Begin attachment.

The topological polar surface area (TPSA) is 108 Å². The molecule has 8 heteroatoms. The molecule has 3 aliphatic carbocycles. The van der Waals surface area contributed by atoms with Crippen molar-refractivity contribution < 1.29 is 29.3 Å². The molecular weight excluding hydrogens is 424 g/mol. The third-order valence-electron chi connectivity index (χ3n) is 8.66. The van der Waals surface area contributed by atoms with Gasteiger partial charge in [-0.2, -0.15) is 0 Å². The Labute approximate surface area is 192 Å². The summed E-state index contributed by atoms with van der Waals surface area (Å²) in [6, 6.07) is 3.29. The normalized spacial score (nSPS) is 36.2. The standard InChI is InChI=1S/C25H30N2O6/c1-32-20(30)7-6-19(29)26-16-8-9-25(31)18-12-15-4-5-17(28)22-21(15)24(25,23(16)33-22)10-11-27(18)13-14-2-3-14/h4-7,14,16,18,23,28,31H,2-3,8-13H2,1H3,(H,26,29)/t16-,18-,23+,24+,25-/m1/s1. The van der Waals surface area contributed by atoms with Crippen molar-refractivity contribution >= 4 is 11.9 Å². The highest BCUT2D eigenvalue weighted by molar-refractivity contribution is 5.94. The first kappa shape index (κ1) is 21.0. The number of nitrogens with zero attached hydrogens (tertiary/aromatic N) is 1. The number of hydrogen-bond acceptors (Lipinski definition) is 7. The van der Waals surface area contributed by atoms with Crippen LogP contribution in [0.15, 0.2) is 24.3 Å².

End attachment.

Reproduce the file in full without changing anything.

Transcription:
The topological polar surface area (TPSA) is 108 Å². The molecule has 8 heteroatoms. The molecule has 3 aliphatic carbocycles. The van der Waals surface area contributed by atoms with Crippen molar-refractivity contribution < 1.29 is 29.3 Å². The molecular weight excluding hydrogens is 424 g/mol. The third-order valence-electron chi connectivity index (χ3n) is 8.66. The van der Waals surface area contributed by atoms with Gasteiger partial charge in [-0.2, -0.15) is 0 Å². The Labute approximate surface area is 192 Å². The summed E-state index contributed by atoms with van der Waals surface area (Å²) in [6, 6.07) is 3.29. The normalized spacial score (nSPS) is 36.2. The standard InChI is InChI=1S/C25H30N2O6/c1-32-20(30)7-6-19(29)26-16-8-9-25(31)18-12-15-4-5-17(28)22-21(15)24(25,23(16)33-22)10-11-27(18)13-14-2-3-14/h4-7,14,16,18,23,28,31H,2-3,8-13H2,1H3,(H,26,29)/t16-,18-,23+,24+,25-/m1/s1. The van der Waals surface area contributed by atoms with Crippen molar-refractivity contribution >= 4 is 11.9 Å². The highest BCUT2D eigenvalue weighted by molar-refractivity contribution is 5.94. The first kappa shape index (κ1) is 21.0. The number of nitrogens with zero attached hydrogens (tertiary/aromatic N) is 1. The number of hydrogen-bond acceptors (Lipinski definition) is 7. The van der Waals surface area contributed by atoms with Crippen LogP contribution in [0.15, 0.2) is 24.3 Å².